Wednesday, May 22, 2013

Halogen -> Xenon Upgrade

Despite some cleaning, polishing, and buffing, the headlights on my 2005 Mazda 3 were still quite dim on the road. This was partially due to age and haze in my lenses, but mostly due to the terrible orange/yellow halogen bulbs. 


Original Halogen Headlights




After quite a bit of research, I decided to replace them with Xenon HID bulbs. HID stands for High-Intensity Discharge. This is because HID's literally arc between two electrodes (typically tungsten) to produce a very bright light. These particular bulbs are Xenon HID's because the gas inside the bulbs is ionized Xenon, a  colorless, heavy, odorless noble gas. Xenon gas is typically used for headlights and movie projectors because it produces a light very similar to natural sunlight.

Another positive side-effect of using Xenon HID's is their efficiency. Although they do require almost 20 amps for starting up (Xenon's required a starting voltage between 25 and 50 kV), the current drops down to a mere 3 amps during operation (compared to a constant 5A for halogens). The energy savings is definitely welcome since I have plenty of other goodies running on my 12V system.

I purchased a 5000K Xenon HID kit off Amazon after researching it on a few car forums I belong to. I went for 5000K (the light temperature) for a few reasons: 
  • Closest to "white" light
  • Less blue tint
  • Less likely to be noticed by LEO's***
  • Easier to match with LED's (H11 Fog Towers)

My bulbs are H7 size, and although the bulbs fit, the retention brackets did not. I needed to add around 1/4" of insulation behind the bulbs due to the Mazda's headlights having an extra coupling adapter.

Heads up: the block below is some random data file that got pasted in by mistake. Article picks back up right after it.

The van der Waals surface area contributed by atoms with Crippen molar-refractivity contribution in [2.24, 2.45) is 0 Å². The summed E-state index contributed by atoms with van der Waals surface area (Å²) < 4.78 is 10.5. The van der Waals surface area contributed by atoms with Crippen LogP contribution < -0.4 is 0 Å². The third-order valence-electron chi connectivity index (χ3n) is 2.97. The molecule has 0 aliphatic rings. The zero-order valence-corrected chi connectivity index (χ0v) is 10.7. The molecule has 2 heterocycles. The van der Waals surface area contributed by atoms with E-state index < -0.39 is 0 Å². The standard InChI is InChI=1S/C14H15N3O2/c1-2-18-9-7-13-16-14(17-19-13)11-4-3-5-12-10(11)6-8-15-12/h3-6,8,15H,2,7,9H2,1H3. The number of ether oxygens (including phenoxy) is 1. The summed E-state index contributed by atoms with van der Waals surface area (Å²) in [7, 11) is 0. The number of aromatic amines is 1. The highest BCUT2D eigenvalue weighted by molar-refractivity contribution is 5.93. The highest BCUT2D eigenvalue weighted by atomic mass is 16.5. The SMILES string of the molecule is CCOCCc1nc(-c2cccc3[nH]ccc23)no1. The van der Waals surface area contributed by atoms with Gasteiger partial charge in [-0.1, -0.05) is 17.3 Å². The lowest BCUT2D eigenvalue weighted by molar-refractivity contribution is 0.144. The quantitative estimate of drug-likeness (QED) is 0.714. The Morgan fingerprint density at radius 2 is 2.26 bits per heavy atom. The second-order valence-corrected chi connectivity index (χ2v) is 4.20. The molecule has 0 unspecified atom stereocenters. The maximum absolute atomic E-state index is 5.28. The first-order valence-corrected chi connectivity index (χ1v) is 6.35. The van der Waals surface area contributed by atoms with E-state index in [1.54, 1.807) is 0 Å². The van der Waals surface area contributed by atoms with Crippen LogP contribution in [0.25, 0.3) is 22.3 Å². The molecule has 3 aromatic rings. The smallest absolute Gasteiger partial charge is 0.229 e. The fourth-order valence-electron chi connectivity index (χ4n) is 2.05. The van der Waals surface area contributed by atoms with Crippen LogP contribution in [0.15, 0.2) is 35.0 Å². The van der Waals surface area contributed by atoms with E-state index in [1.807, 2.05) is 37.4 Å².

Mazda H7 Headlight with extender (the black bit)

I used two 2" OD black rubber rings from Ace Hardware to create the necessary space for installation.


The whole kit was very easy to install. The most difficult part of the process was finding a place for the high-voltage ballasts. I wound up placing one on my fuse box with high-temp double sticky tape, and the other near my windshield washer fluid reservoir with some black industrial zip-ties.



New Xenon Headlights


Side-by-side comparison

There is a HUGE difference between the lights. Night driving is much easier on the eyes. I would say the beam is a solid 20-25 feet wider, and 50 feet further. It should be noted that before and after installation, I made sure that drivers would not be blinded by the lights. My stock reflectors are the same reflectors used for factory Xenon HID systems, and so they were compatible with the new lights. Later on, I did replace the fog lights with H11 LED towers. The LED towers do not provide any light, but are just for visual aesthetics. 

If I were to do the install again, I would probably go with 5500K or 6000K. These HID's are still just a tinge yellow compared to newer Audi / BWM HID packages. That said, it's all the taste of the driving. I don't like lights that are too blue, so I'm still very happy with the 5000K bulbs.


*** Do this mod at your own risk. It should be noted that using HID bulbs in housings / reflectors not designed for them is illegal here in CA. You can be cited for non-factory modification of headlights, and in the case of an accident you may be held at fault. That said, I've had no problems thus far with them (~1 year) and if anything they improve the safety of my driving. I've thoroughly tested them to make sure I don't blind drivers, head-on or behind them. I also carry around my original H7 and H11 bulbs for replacement, should one of the bulbs or ballasts act up.

1 comment:

  1. Thanks for telling us the merit of using Xenon light over helogen! You have described each and every feature so deeply! Your effort is appreciable!

    ReplyDelete